Eight men on horseback chase a ball on a gorgeous, sunny winter's afternoon at the Jaipur Polo Grounds in the Indian capital, Delhi.
The action at Saturday's game was fierce, fast and dust-raising.
The British army team was playing the Sherdils (or Lionhearts) - comprising members of the Sikh regiment of the Indian army - for the annual Saragarhi Challenge Cup.
The game commemorates the 1897 battle of Saragarhi, during which 21 Sikhs died defending a British army post from 10,000 Afghan tribesmen. The battle took place in what is now Khyber-Pakhtunkhwa province in Pakistan.
The battle is little-known, but is considered by some military historians as one of history's great last-stands.
The Sikhs rejected calls to surrender and repulsed numerous attacks, killing scores of attackers. The post was finally overrun and all the Sikhs died before a relief column could arrive. They all won gallantry medals.
The cup was instituted in 2010 by the UK-based charity, the Anglo Sikh Heritage Trail, and the inaugural edition in London had Prince Charles as the chief guest.
'Legacy and culture'
On Saturday, the cup came to India for the first time and India's junior minister for external affairs, Praneet Kaur, was the chief guest and handed the trophy to the winning team.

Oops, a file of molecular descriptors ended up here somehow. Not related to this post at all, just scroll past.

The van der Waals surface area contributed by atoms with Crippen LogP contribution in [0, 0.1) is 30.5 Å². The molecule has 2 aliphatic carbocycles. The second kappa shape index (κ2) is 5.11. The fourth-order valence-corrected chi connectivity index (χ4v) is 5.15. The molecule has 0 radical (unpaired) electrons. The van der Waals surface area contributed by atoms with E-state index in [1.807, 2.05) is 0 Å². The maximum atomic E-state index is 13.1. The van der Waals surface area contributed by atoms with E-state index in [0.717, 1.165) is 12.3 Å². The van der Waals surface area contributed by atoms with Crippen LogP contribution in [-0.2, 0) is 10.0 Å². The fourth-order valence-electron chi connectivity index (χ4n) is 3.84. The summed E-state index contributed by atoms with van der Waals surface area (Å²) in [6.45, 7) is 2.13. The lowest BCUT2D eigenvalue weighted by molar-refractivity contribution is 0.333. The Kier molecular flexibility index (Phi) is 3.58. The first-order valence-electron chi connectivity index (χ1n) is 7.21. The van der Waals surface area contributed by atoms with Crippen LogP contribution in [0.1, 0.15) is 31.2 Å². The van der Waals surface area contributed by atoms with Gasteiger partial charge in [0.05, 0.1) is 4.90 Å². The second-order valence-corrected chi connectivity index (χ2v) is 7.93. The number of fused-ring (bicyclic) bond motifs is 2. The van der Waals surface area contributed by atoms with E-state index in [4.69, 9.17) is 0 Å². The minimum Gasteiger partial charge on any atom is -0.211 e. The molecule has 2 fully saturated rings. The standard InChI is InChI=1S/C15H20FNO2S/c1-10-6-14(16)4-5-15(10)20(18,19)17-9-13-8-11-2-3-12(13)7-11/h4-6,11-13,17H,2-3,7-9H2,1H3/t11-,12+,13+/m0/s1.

The Sherdils won the match 7-3 with captain, Col Navjit Singh Sandhu, scoring three goals.
"It was a good game, very fast, we got an early advantage at 3-0 and then they found it difficult to catch up," Col Sandhu told the BBC after the match.
Col Sandhu, who has been playing polo for 16 years, said it was special to play the challenge as "it commemorates a historical battle".
"It gives you pride in your legacy and culture."
Col Simon Ledger, chairman of the British Army Polo Association, said it had been a "perfect day" to play polo.
"The match is a reminder that the Sikh community is brave and resourceful," he said.
Maj Rupert Lewis, who played for the British Cavalry, said: "The Sherdils gave us a tough time. We are friends off the field, but it is stiff competition on the ground."
The tournament drew a full house of supporters but perhaps had less of the glamour than polo attracts in the UK.
There were no fancy bonnets or fedoras and, except for a few dresses and gowns, most of the women attending wore casual jeans and jackets.